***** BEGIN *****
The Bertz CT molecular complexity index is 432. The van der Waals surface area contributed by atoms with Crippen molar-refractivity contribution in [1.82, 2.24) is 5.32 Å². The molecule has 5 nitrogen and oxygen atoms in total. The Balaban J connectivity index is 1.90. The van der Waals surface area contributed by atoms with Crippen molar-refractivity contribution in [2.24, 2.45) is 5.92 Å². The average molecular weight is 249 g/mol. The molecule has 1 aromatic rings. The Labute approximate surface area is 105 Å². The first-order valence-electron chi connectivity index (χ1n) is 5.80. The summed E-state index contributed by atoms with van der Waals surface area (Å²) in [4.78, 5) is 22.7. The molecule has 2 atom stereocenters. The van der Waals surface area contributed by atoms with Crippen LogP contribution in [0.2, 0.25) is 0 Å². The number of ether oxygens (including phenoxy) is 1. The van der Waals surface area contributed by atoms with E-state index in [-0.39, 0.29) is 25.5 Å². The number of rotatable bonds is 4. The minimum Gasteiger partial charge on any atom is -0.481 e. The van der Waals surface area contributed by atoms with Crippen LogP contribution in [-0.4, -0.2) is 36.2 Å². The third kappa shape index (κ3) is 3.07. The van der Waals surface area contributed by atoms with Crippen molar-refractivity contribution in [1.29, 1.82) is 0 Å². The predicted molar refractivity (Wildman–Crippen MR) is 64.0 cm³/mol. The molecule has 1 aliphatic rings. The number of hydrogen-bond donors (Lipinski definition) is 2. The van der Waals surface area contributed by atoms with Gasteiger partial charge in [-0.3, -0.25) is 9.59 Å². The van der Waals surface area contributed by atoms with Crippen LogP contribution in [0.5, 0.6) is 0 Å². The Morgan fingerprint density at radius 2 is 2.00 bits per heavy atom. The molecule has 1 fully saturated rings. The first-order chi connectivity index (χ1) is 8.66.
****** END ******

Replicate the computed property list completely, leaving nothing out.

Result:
The Bertz CT molecular complexity index is 432. The van der Waals surface area contributed by atoms with Crippen molar-refractivity contribution in [1.82, 2.24) is 5.32 Å². The molecule has 5 nitrogen and oxygen atoms in total. The Balaban J connectivity index is 1.90. The van der Waals surface area contributed by atoms with Crippen molar-refractivity contribution in [2.24, 2.45) is 5.92 Å². The average molecular weight is 249 g/mol. The molecule has 1 aromatic rings. The Labute approximate surface area is 105 Å². The first-order valence-electron chi connectivity index (χ1n) is 5.80. The summed E-state index contributed by atoms with van der Waals surface area (Å²) in [4.78, 5) is 22.7. The molecule has 2 atom stereocenters. The van der Waals surface area contributed by atoms with Crippen LogP contribution in [0.2, 0.25) is 0 Å². The number of ether oxygens (including phenoxy) is 1. The van der Waals surface area contributed by atoms with E-state index in [-0.39, 0.29) is 25.5 Å². The number of rotatable bonds is 4. The minimum Gasteiger partial charge on any atom is -0.481 e. The van der Waals surface area contributed by atoms with Crippen LogP contribution in [-0.4, -0.2) is 36.2 Å². The third kappa shape index (κ3) is 3.07. The van der Waals surface area contributed by atoms with Crippen molar-refractivity contribution in [1.29, 1.82) is 0 Å². The predicted molar refractivity (Wildman–Crippen MR) is 64.0 cm³/mol. The molecule has 1 aliphatic rings. The number of hydrogen-bond donors (Lipinski definition) is 2. The van der Waals surface area contributed by atoms with Gasteiger partial charge in [-0.3, -0.25) is 9.59 Å². The van der Waals surface area contributed by atoms with Crippen LogP contribution in [0.5, 0.6) is 0 Å². The Morgan fingerprint density at radius 2 is 2.00 bits per heavy atom. The molecule has 1 fully saturated rings. The first-order chi connectivity index (χ1) is 8.66.